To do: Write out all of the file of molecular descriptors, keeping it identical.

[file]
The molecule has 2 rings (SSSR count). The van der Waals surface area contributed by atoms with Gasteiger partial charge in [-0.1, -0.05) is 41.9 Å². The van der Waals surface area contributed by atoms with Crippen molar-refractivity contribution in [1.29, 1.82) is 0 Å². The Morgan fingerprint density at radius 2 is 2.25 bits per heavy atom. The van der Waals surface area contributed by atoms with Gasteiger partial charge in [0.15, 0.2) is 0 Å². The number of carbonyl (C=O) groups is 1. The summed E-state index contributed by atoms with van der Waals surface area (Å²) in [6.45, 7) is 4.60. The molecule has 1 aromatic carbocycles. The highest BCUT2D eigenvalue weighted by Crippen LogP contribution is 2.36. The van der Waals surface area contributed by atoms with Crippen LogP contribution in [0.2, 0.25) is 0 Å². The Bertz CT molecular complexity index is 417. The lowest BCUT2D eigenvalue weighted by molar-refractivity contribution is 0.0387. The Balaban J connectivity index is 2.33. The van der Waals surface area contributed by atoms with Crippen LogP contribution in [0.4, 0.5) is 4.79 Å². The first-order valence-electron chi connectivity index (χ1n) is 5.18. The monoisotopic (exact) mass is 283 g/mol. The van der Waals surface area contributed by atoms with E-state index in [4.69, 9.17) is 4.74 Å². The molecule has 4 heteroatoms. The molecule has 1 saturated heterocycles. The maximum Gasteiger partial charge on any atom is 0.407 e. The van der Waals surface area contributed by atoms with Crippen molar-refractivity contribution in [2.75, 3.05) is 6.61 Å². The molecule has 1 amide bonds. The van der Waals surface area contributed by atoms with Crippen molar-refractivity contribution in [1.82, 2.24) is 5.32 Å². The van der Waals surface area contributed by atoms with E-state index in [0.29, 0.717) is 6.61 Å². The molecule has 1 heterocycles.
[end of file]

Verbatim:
The molecule has 2 rings (SSSR count). The van der Waals surface area contributed by atoms with Gasteiger partial charge in [-0.1, -0.05) is 41.9 Å². The van der Waals surface area contributed by atoms with Crippen molar-refractivity contribution in [1.29, 1.82) is 0 Å². The Morgan fingerprint density at radius 2 is 2.25 bits per heavy atom. The van der Waals surface area contributed by atoms with Gasteiger partial charge in [0.15, 0.2) is 0 Å². The number of carbonyl (C=O) groups is 1. The summed E-state index contributed by atoms with van der Waals surface area (Å²) in [6.45, 7) is 4.60. The molecule has 1 aromatic carbocycles. The highest BCUT2D eigenvalue weighted by Crippen LogP contribution is 2.36. The van der Waals surface area contributed by atoms with Crippen LogP contribution in [0.2, 0.25) is 0 Å². The Bertz CT molecular complexity index is 417. The lowest BCUT2D eigenvalue weighted by molar-refractivity contribution is 0.0387. The Balaban J connectivity index is 2.33. The van der Waals surface area contributed by atoms with Crippen LogP contribution in [0.4, 0.5) is 4.79 Å². The first-order valence-electron chi connectivity index (χ1n) is 5.18. The monoisotopic (exact) mass is 283 g/mol. The van der Waals surface area contributed by atoms with E-state index in [4.69, 9.17) is 4.74 Å². The molecule has 4 heteroatoms. The molecule has 1 saturated heterocycles. The maximum Gasteiger partial charge on any atom is 0.407 e. The van der Waals surface area contributed by atoms with Crippen molar-refractivity contribution in [2.75, 3.05) is 6.61 Å². The molecule has 1 amide bonds. The van der Waals surface area contributed by atoms with Crippen molar-refractivity contribution in [1.82, 2.24) is 5.32 Å². The van der Waals surface area contributed by atoms with E-state index in [0.29, 0.717) is 6.61 Å². The molecule has 1 heterocycles.